JB Pritzker

Pritzker Details What Illinois Must Do to Move Forward in Phased Reopening

The state is currently in phase two of a phased reopening plan announced by the governor Tuesday

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Illinois Gov. J.B. Pritzker laid out the state's plans for its phased reopening, but cautioned residents that the state is still several weeks away from moving forward from where things currently stand.

According to the governor, the state is currently in phase two of the five-phase reopening plan released Tuesday. That phase, called the "flattening" phase, means that non-essential retail stores can reopen for curbside pickup and delivery, while state residents are directed to wear face coverings while outside their homes.

Phase three of the plan, called the "recovery" phase, opens up the state even more, but Pritzker warned that the state is still several weeks away from beginning that phase.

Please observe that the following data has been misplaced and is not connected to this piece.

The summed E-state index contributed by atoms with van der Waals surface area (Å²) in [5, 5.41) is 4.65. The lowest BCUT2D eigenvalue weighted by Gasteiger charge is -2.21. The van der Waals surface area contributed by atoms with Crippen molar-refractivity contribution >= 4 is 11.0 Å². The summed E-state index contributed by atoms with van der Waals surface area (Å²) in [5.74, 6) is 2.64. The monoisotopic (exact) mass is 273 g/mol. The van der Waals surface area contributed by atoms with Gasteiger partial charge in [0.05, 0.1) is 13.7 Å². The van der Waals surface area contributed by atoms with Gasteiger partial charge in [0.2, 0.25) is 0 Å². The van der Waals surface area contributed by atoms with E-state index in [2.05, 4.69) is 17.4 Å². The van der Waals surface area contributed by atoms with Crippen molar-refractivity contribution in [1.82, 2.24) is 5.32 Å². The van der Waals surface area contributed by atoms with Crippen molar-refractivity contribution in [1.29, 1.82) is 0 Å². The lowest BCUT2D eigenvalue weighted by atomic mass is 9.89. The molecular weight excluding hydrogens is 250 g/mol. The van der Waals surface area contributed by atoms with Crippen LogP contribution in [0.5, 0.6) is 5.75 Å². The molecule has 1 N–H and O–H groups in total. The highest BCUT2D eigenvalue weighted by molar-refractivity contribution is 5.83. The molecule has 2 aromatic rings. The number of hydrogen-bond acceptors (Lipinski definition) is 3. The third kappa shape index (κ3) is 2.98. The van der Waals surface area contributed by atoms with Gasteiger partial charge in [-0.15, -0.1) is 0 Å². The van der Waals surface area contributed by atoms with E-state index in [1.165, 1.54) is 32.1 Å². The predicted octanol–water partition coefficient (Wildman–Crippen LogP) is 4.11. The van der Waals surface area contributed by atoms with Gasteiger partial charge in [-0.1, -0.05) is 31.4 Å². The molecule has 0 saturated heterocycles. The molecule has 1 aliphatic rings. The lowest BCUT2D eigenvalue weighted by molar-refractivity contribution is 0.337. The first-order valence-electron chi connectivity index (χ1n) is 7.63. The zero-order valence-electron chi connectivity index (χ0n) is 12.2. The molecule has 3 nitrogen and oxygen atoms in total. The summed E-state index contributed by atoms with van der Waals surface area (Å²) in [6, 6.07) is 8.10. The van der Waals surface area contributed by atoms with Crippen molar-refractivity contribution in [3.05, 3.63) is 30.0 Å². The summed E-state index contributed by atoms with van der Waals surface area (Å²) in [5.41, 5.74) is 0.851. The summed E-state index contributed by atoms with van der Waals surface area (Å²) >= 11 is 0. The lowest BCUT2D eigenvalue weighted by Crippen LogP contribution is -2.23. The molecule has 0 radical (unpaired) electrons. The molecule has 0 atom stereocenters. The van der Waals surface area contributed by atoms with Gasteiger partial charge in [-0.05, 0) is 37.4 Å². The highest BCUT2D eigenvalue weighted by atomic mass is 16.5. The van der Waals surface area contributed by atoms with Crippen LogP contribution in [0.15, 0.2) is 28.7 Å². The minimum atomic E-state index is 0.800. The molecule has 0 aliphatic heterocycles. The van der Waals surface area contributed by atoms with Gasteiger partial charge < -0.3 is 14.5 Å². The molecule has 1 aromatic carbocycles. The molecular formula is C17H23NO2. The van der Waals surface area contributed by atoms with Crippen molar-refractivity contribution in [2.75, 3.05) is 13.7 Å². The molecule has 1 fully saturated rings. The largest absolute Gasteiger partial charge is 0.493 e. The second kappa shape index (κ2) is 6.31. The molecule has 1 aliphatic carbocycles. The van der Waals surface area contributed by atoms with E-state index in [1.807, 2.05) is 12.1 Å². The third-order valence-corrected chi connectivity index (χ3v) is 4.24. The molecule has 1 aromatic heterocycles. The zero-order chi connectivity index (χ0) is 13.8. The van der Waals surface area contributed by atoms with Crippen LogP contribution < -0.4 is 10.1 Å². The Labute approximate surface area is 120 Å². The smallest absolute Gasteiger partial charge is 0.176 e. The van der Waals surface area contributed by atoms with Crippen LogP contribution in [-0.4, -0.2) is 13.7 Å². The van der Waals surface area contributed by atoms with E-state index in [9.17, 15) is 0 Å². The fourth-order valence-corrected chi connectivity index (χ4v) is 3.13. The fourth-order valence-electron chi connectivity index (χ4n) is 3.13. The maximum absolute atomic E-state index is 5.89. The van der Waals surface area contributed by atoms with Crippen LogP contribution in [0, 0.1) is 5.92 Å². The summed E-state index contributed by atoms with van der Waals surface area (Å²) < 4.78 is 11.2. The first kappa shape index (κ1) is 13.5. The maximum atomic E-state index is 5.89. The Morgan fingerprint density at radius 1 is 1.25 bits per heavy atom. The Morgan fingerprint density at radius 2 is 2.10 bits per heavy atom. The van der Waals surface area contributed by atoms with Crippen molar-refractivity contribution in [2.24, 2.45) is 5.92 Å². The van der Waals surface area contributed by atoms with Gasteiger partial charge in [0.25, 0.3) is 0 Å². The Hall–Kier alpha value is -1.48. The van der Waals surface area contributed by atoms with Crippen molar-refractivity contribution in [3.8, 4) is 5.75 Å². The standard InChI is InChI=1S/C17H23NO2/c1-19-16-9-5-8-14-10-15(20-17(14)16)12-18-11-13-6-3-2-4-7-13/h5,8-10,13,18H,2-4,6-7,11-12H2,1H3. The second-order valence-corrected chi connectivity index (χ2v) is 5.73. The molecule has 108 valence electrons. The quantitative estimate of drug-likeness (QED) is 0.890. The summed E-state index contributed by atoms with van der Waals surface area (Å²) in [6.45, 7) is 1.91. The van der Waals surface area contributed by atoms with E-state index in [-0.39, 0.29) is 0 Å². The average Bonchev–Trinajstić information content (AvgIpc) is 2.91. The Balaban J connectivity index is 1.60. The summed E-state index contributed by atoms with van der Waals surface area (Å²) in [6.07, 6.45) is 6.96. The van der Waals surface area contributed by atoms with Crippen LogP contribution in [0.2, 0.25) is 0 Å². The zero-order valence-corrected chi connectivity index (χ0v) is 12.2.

"Because May 1 marked the beginning of Phase 2, that is the first day for the 14-and 28-day measurement periods to begin, meaning the earliest a region can move to Phase 3 is May 29," Pritzker said. "Changes to mitigation strategies in each phase will impact the data in each phase, so the assessment period begins when each new phase begins."

During his remarks, Pritzker emphasized that the state has been divided into four regions, based on hospital availability and population, and that different regions can move into different phases of the plan based on the number of new cases being reported in each of the regions.

Under the third phase of the plan, numerous businesses can reopen, including retail stores, hair salons, and offices, and gatherings of 10 or fewer people will be allowed. Social distancing will still be encouraged, as will enhanced cleaning procedures.

Phase four will include the reopening of bars and restaurants to dine-in service, as well as the reopening of schools and child care facilities. Gatherings of 50 or fewer people will also be allowed.

Phase five will see the economy fully reopen, with conventions and festivals once again open, but Pritzker warned that this phase will only be implemented when a vaccine or an extremely effective treatment for the virus is available.

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